November 5, 2018

More Than 30 State Attorneys General Are Up for Election in 2018. Their Races Are Even More Important Than You Think.

Alexandra O'Keefe Former ACS Network Advancement Fellow


As Election Day approaches, the national political conversation has centered more and more on Congressional elections. Commenters across the political spectrum claim that the results of House and Senate races in contested districts will shape the future of the country for years, possibly decades. This may very well be the case. But Capitol Hill isn’t the only battleground for policy with national implications, as state attorneys general demonstrate every day.

State attorneys general serve as the “people’s prosecutor,” legally representing the interests of the government and citizens of their respective states. Traditionally, this responsibility has structured the offices of attorneys general around core enforcement issues such as consumer protection and antitrust. But the authority of state attorneys general is by no means limited to these areas; in fact, attorneys general can act on almost any issue that they feel is important to their state, by initiating investigations and bringing lawsuits on behalf of their state(s). They can even sue the federal government for actions they feel would violate the sovereign interests of their states, or that impact the health, safety and security of their states’ residents.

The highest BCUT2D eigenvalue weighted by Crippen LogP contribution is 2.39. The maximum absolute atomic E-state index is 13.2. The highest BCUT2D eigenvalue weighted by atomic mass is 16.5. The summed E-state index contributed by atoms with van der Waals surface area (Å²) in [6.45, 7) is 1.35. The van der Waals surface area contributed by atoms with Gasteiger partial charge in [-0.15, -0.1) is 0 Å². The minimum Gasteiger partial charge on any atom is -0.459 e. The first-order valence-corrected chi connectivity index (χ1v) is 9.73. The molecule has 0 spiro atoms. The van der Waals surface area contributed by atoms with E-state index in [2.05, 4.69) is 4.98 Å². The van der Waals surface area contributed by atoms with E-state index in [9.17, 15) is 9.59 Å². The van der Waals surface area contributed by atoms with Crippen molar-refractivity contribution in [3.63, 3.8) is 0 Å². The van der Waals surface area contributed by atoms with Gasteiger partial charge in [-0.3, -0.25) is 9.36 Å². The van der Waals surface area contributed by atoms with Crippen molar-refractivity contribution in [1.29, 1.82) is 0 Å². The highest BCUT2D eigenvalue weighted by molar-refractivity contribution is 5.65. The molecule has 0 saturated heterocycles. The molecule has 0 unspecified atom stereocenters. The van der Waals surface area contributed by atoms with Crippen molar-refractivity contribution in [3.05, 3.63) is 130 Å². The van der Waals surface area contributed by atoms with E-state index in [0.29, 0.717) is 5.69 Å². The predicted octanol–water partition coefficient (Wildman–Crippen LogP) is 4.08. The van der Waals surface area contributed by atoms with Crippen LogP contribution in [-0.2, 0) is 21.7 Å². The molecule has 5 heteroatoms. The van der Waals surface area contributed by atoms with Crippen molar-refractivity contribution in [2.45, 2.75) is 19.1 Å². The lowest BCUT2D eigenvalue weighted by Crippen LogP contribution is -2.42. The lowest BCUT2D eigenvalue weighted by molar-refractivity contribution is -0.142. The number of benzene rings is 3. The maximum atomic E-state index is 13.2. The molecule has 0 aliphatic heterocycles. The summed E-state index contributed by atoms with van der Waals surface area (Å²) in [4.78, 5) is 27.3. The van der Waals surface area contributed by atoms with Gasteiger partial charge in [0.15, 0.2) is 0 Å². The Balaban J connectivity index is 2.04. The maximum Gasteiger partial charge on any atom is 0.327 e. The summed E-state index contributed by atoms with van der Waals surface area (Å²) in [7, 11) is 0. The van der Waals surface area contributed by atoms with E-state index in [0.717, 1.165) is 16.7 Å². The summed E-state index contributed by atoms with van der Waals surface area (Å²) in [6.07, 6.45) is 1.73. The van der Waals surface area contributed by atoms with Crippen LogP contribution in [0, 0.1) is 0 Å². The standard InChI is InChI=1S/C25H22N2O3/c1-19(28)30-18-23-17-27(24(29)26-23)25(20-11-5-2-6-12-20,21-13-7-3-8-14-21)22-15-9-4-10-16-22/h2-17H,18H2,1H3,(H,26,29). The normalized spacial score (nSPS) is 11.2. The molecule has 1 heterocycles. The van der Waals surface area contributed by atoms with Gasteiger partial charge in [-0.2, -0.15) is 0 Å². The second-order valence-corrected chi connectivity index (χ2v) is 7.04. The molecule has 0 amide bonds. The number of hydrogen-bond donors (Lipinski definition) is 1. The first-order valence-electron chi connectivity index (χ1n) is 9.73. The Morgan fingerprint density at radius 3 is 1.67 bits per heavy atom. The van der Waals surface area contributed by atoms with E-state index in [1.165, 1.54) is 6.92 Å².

But that’s not all. Aside from enforcement, state attorneys general often submit sign-on letters or comments to federal agencies and officials on proposed rules or policy initiatives, convene task forces to address systemic issues, propose bills to their state legislature, testify in Congress and issue guidance or formal opinions to state agencies and officials to clarify their legal responsibilities.

In addition, state attorneys are directly elected in 43 states, creating a system of divided executive power in which they have independent authority and are accountable not to a governor who appointed them, but rather, the constituents who elect them. In fact, there are currently twelve state attorneys general who are of a different political party than their state’s governor.

Thus, the office of the state attorney general is both nimble and powerful, one that can work independently or as a member of a coalition of peers and expand its authority to match the perceived needs of the moment through investigations, lawsuits, public statements and the bully pulpit. The opioids epidemic, sexual harassment and abuse, climate change, healthcare, police reform, big data and privacy are just some of the issues that state attorneys general are involved in and having an impact.

Through their individual and collective actions, the offices of attorneys general are acting locally, but thinking globally. Thirty states and the District of Columbia will hold elections for state attorney general on Tuesday, and twelve of these elections are for open seats. Voters would be wise to focus on the actions of their state’s top legal official, and to keep the importance of state attorneys general in mind come Election Day.

Separation of Powers and Federalism, State Attorneys General